Why are IFRS Important? 5 Reasons You Should Know

Companies operate as separate legal entities. They obtain finance from various parties to conduct business with others. Consequently, they may profit from their activities. Later, they use those profits to compensate their investors. The most prevalent forms of payments to them include dividends and interest. However, companies must also report their operations to those investors.

Companies prepare financial statements, which provide information about their operations. Usually, these include four reports with notes to the financial statements. Those reports include the balance sheet, income statement, cash flow statement and statement of changes in equity. Each of these uses a specific format and presents different aspects of operations. Stakeholders can use this information to make well-informed decisions about the company.

Investors may deal with various companies at the same time. If these companies are in the same area, it is more straightforward. However, investors may worry about the reporting process for companies from different countries. Usually, companies use the IFRS and GAAP when preparing financial statements. These constitute accounting standards that apply to various entities.

What are International Financial Reporting Standards (IFRS)?

International Financial Reporting Standards (IFRS) are a set of accounting rules that companies use for accounting. These rules dictate how companies prepare and present their financial statements. Usually, they apply from a low level and cover the overall process. The IFRS also guide companies on the treatment for various financial transactions. Currently, the IFRS applies in over 160 jurisdictions.

The primary objective of the IFRS is to help companies present their financial position and performance. In this regard, the balance sheet and income statement are highly critical. The IFRS provides the rules and procedures to describe those aspects in an understandable and consistent way. Without these standards, companies cannot prepare their financial statements in a standardized manner. Consequently, the IFRS enhance the quality of the information provided to users.

The IFRS come from the International Accounting Standards Board (IASB). This board has been responsible for maintaining and developing IFRS since 2001. Before that, the International Accounting Standards Committee (IASC) overlooked these operations since 1973. Apart from these, the foundation also operates other bodies that can contribute to this process. These primarily include the IASB Interpretations Committee and IASB Advisory Council.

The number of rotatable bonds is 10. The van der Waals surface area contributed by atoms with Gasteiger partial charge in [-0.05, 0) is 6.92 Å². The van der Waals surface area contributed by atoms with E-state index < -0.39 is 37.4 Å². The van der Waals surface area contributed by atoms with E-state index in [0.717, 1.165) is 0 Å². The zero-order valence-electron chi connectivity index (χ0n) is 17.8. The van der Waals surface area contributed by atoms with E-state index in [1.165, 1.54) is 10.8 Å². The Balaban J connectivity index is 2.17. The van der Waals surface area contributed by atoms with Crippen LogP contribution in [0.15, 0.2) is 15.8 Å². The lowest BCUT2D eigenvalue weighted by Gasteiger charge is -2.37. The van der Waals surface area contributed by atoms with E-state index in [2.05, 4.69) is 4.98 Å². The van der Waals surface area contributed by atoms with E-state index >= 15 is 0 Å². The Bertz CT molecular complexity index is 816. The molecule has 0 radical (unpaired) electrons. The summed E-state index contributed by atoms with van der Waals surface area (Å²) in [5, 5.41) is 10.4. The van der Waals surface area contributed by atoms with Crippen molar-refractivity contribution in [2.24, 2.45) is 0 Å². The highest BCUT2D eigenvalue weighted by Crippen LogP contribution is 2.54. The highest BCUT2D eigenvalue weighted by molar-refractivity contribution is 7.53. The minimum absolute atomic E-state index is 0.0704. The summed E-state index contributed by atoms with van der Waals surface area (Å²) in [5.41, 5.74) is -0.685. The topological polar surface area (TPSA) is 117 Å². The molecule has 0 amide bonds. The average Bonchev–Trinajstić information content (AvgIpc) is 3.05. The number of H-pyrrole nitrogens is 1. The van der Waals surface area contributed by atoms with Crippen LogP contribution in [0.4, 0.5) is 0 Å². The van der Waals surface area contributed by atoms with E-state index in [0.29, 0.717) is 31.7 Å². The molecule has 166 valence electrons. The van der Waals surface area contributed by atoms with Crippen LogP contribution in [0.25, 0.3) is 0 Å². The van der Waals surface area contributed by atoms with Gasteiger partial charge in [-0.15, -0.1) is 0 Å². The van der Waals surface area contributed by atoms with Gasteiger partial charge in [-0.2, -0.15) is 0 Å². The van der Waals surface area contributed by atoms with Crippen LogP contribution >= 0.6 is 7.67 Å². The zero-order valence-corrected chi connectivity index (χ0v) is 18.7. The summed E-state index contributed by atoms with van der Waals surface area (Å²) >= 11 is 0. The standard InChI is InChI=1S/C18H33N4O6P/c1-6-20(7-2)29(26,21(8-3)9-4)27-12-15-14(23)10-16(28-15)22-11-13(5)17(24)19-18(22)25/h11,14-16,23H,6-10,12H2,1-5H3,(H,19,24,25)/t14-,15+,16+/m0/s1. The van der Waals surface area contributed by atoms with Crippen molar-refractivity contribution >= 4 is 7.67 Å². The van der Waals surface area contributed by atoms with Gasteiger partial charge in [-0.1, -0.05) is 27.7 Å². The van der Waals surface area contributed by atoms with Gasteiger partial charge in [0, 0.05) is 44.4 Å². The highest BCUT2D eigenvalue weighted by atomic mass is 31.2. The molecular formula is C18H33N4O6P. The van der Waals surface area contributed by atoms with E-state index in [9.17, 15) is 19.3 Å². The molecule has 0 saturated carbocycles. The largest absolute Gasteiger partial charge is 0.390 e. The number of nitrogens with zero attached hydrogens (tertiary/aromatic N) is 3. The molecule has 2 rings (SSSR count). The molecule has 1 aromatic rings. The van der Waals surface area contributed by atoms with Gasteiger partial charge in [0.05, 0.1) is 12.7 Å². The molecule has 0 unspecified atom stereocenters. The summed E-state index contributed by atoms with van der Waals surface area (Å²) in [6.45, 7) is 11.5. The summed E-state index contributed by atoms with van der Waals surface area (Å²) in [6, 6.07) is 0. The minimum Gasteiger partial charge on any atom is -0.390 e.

The IFRS took over various national standards that applied to specific countries. Consequently, the IASB also works with the national standard-setting bodies to promote the IFRS. Apart from IFRS, GAAP also is an accounting standard. However, it only applies in the US and some other jurisdictions selectively. Since they apply to many jurisdictions, the IFRS promote consistency and comparability between companies.

Overall, the IFRS include a set of accounting policies and rules that apply to companies. These standards cover the accounting process for various financial transactions. They provide crucial guidance on specific areas. Similarly, the IFRS promote consistency, transparency and understandability for the financial statements. The IFRS are the most prevalent accounting standards worldwide. Apart from it, GAAP is also common in the US.

Why are IFRS Important? 5 Reasons You Should Know

The IFRS include various standards that allow companies to prepare their financial statements. As stated above, this process applies from recording transactions to reporting them. For most companies, IFRS include instructions to prepare financial statements with consistency. However, the IFRS aren’t important for companies and reporting entities only. They also have significant benefits to stakeholders and users of the financial statements.

The IFRS are of high significance to many parties. The five reasons why IFRS is important to include the following.

Global application

One of the most significant importance of the IFRS includes its global presence. As mentioned above, these standards apply in many jurisdictions. Unlike GAAP, IFRS is more prominently used and prevalent in the global economy. For companies, it creates an opportunity to attract more investors. Companies can prepare their financial statements in a way that all investors can use. This way, they can get more finance.